Coronavirus: UT Medical Center participating in plasma treatment trial

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KNOXVILLE, Tenn. (WATE) – The University of Tennessee Medical Center will take part in a Mayo Clinic trial to treat COVID-19 patients with plasma from individuals who have been infected and recovered from the virus.

As part of the Expanded Access to Convalescent Plasma for the Treatment of Patients with COVID-19 trial led and coordinated by the Mayo Clinic, A UT Medical Center clinical team recently treated the center’s first patient with plasma donated from individuals who have been infected with and recovered from COVID-19. It was the first such infusion in the Knoxville region.

The intention of the study is to see if the donated plasma can be given to people with severe cases of COVID-19 to help them in their fight against the disease.

People who have recovered from the disease have antibodies to the disease in their blood called covalescent plasma. UT Medical Center joins more than 2,000 sites and 5,000 physicians participating in this trial.

“We are excited to be a part of this protocol that enables us to provide potentially lifesaving therapy to patients suffering from an infection with limited treatment options,” said Dr. Mark Rasnake, hospital epidemiologist and an infectious disease physician at The University of Tennessee Medical Center. “We are grateful for the generosity of those who have donated plasma after recovering from COVID-19, as their gift allows us to help our patients with the most critical illness.”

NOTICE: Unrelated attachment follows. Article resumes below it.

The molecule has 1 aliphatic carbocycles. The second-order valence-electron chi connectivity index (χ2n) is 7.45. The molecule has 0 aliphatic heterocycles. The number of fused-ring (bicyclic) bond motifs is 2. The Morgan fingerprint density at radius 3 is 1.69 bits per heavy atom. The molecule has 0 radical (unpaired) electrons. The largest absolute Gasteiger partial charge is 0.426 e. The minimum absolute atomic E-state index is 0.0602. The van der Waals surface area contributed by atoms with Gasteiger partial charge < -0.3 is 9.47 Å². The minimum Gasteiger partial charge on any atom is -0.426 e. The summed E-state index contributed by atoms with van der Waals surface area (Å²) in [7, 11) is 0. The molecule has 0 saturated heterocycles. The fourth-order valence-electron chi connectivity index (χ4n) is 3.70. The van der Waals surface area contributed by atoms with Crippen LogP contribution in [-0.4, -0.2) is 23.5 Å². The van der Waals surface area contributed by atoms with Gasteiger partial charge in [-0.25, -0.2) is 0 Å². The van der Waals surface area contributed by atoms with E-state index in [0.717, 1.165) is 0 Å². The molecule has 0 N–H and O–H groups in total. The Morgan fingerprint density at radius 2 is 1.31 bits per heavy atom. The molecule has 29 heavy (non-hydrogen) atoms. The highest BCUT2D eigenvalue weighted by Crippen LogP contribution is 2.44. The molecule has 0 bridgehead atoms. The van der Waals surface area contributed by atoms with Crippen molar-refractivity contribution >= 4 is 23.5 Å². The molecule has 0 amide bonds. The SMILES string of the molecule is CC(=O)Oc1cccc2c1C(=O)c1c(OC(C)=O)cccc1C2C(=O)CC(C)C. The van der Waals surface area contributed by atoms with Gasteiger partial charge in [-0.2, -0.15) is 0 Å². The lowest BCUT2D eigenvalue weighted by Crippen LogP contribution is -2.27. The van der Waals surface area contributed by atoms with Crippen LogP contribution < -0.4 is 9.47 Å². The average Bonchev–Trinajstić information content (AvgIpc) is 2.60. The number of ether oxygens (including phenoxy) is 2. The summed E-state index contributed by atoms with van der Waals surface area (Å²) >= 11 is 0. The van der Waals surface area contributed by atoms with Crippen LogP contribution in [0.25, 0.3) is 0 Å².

Rasnake said he hopes that as more people in our community recover from the disease, they will consider becoming plasma donors through local blood centers.

MEDIC Regional Blood Center has a process in place to accept donations of COVID Convalescent Plasma from those with a confirmed COVID-19 lab test. More information about that process can be found on MEDIC’s web page created specifically for convalescent plasma donations.

More information about the convalescent plasma trial, including how to donate plasma, can be found on the Mayo Clinic website.

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